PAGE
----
Meal Frequency – How Many Times You Should Eat in a Day | NUTRITION

Meal Frequency – How Many Times You Should Eat in a Day | NUTRITION



Meal frequency is a topic that is often debated on by fitness gurus and fanatics. Specific purposes like building muscle, losing fat, and increasing strength all require a specific number of meals per day. Is this true?
Well, there are many individuals that do eat every 2-3 hours, or eat within a small window of time, or even only once per day! Others meanwhile, do something in between.
So, how many times should you really eat in a day?
In one of our previous post, we discussed the importance of eating regular meals. But to answer today’s question, we’ll take a look at a few studies that examined some of the claims about meal frequency we commonly know about. Through these studies, we’ll get to determine how often you should really eat to achieve your goals!
Meal Myth 1: Eating 5-6 Small Meals per Day Promotes Weight Loss
Eating 5-6 small meals in a day is general knowledge in the fitness world. It’s known to help achieve weight loss goals faster. It’s all too good to be true, right? Several studies have been conducted to shed light on this matter.
According to one particular, early study published in the British Journal of Nutrition, there was no evidence that meal frequency can speed up the rate of fat loss. This study was performed in participants who were overweight and obese.
It’s important to note however, that when daily calorie intake was matched, there was no difference in weight loss between those who eat less meals and those who ate more in a day.
The Real Deal
The number of times you eat per day doesn't have an effect on weight loss or weight maintenance if calorie intake is not altered at all. This may not make sense now, but we’ll get more into it later.
Your focus now is to consume fewer calories than your body is using up to achieve weight loss, and not to just count the number of meals you are actually consuming, which leads us to the next, related myth.
Meal Myth 2: Eating More Frequently Increases Metabolism
Yes, we often hear that we should be eating 5-6 small meals a day with protein in each because apparently this increases our metabolism. But is it true?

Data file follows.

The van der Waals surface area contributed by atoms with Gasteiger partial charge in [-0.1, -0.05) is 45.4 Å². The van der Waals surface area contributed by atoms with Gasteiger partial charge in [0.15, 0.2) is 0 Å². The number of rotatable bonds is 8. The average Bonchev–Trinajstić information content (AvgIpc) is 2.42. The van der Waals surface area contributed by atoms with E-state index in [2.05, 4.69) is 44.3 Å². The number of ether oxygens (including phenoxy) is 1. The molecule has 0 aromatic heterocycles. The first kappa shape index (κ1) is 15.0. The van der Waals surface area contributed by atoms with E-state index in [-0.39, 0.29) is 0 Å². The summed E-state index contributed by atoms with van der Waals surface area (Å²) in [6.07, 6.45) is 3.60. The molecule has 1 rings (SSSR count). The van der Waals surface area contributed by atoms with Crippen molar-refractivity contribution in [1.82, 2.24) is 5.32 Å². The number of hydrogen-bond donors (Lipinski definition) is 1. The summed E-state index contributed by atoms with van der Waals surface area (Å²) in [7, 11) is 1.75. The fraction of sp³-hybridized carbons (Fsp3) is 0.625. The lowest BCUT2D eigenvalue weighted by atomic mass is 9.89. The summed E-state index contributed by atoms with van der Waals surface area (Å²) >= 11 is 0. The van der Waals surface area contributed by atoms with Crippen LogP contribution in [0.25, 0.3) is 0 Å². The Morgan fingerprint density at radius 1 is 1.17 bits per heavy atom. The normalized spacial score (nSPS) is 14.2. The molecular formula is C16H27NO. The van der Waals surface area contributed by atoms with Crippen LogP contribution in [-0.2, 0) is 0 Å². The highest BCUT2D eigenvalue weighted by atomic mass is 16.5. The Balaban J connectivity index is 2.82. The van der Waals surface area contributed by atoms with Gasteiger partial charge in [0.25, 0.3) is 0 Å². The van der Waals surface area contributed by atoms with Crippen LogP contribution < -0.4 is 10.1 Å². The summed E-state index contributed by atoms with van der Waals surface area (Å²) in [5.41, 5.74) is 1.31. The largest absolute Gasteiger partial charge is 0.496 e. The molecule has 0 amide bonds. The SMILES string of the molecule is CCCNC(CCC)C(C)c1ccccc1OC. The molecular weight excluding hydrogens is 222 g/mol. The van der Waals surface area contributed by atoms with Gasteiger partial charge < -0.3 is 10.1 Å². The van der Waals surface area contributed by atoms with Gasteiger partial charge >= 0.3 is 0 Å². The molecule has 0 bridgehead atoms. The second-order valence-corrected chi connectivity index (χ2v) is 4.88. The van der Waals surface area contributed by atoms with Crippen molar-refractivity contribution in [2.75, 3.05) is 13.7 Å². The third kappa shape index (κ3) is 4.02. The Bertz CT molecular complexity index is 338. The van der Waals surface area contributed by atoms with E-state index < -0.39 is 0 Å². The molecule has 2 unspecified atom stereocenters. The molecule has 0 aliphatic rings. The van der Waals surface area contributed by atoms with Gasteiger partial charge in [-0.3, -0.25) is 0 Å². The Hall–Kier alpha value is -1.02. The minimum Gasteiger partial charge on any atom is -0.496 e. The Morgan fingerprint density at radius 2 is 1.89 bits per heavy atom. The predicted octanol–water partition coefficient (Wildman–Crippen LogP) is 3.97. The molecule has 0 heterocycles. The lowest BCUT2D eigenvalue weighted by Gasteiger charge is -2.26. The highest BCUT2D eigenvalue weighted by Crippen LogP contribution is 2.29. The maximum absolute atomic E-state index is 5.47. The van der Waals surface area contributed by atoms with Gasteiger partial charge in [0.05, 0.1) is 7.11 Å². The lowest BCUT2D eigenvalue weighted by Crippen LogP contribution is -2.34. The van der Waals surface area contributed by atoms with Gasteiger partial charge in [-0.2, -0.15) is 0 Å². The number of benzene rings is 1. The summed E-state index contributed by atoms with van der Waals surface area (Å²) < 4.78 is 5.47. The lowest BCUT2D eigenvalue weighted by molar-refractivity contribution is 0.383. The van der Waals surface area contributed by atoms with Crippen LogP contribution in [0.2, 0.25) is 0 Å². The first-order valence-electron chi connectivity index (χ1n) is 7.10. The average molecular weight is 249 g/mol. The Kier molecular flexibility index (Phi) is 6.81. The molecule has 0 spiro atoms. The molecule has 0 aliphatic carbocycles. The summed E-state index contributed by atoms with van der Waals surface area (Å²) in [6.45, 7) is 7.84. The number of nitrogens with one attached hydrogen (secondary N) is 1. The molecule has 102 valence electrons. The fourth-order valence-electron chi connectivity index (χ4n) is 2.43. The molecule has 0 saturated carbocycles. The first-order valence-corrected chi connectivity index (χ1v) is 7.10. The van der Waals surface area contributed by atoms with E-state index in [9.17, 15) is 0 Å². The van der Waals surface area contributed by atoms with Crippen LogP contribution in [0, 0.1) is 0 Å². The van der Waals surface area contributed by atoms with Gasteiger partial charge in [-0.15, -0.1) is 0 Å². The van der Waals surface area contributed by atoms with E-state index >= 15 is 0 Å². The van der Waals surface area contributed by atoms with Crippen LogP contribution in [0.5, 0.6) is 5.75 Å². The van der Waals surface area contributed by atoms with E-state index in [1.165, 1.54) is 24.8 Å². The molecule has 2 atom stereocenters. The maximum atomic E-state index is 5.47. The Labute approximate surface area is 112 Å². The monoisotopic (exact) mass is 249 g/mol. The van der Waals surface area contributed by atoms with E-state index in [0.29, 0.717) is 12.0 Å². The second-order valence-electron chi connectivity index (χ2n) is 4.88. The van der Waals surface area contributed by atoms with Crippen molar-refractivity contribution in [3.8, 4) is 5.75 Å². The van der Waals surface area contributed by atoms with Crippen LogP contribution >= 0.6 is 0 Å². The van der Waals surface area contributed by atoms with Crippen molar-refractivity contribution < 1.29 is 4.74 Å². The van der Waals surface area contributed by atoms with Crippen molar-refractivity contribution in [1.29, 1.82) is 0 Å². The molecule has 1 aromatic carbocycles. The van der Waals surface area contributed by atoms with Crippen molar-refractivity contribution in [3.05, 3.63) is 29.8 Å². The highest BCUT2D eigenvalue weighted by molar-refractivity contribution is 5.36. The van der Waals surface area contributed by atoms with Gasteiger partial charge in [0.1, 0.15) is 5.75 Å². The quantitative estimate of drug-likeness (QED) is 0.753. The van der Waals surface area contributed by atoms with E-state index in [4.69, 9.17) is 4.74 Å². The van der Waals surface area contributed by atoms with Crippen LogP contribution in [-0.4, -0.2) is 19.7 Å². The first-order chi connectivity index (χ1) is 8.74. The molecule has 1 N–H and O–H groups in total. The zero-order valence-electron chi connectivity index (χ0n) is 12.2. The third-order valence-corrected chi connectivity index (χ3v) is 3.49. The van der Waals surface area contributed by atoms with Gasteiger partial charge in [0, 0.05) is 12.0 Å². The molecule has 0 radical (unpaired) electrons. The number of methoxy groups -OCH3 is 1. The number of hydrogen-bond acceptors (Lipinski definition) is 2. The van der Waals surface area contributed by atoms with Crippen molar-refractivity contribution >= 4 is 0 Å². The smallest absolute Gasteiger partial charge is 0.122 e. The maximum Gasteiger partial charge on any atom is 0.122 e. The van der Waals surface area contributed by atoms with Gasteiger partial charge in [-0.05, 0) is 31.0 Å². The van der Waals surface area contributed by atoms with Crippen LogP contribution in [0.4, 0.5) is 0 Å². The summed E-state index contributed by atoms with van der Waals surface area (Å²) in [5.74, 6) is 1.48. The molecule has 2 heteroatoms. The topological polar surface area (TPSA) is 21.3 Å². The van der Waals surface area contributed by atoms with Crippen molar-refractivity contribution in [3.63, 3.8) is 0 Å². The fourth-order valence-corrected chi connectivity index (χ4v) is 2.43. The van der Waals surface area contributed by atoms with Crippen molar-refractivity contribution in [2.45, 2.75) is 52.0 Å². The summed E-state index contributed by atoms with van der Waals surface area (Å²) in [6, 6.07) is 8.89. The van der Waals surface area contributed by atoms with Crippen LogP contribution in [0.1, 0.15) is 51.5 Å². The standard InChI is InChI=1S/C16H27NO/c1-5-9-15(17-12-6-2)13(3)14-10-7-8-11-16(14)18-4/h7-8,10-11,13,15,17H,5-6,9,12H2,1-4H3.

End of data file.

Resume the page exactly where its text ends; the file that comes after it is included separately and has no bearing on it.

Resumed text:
The short answer is no. There is no actual research that says eating more often helps to increase your metabolism. To first understand this, I think it is important to first explain what 'metabolism' means.
Basically, the word metabolism simply means the process in which your body breaks down nutrients and uses them. A 'fast' metabolism means your body does this quickly, a 'slow' metabolism means this takes a bit longer.
Meal frequency cannot really deter the speed at which your body utilises the food you just ate. In fact, a 1993 study concluded that feeding frequency had no significant effect on the body’s metabolic rate.
The Real Deal
If you start putting emphasis on food timing first, eating can actually become detrimental and may lead to self-sabotaging. Think of the food as your foundation, and instead, use 'food timing' as a tool to help build the rest of your house. Once you have this under control, you can start looking into optimal food timing.

But I do still usually get my clients eating 5 times a day.the reason being is that it can keep you full and satisfied and stop you looking for little snacks between meals to help regulate calorie intake!


Meal Myth 3: More Meals Boosts Muscle Growth
It’s believed that the optimal daily meal frequency is 3-5 meals, with protein intake evenly distributed, to most effectively stimulate muscle protein synthesis rates and thus, boost muscle growth. This is backed by a 2011 study published in the Journal of Sports Sciences. However, the study was not done in athletes who regularly lift weights.
To really determine whether frequent meals has an effect on muscle growth, a study should be done on regularly, physically active individuals. A study at the Nagoya University in Japan, did so in 1996.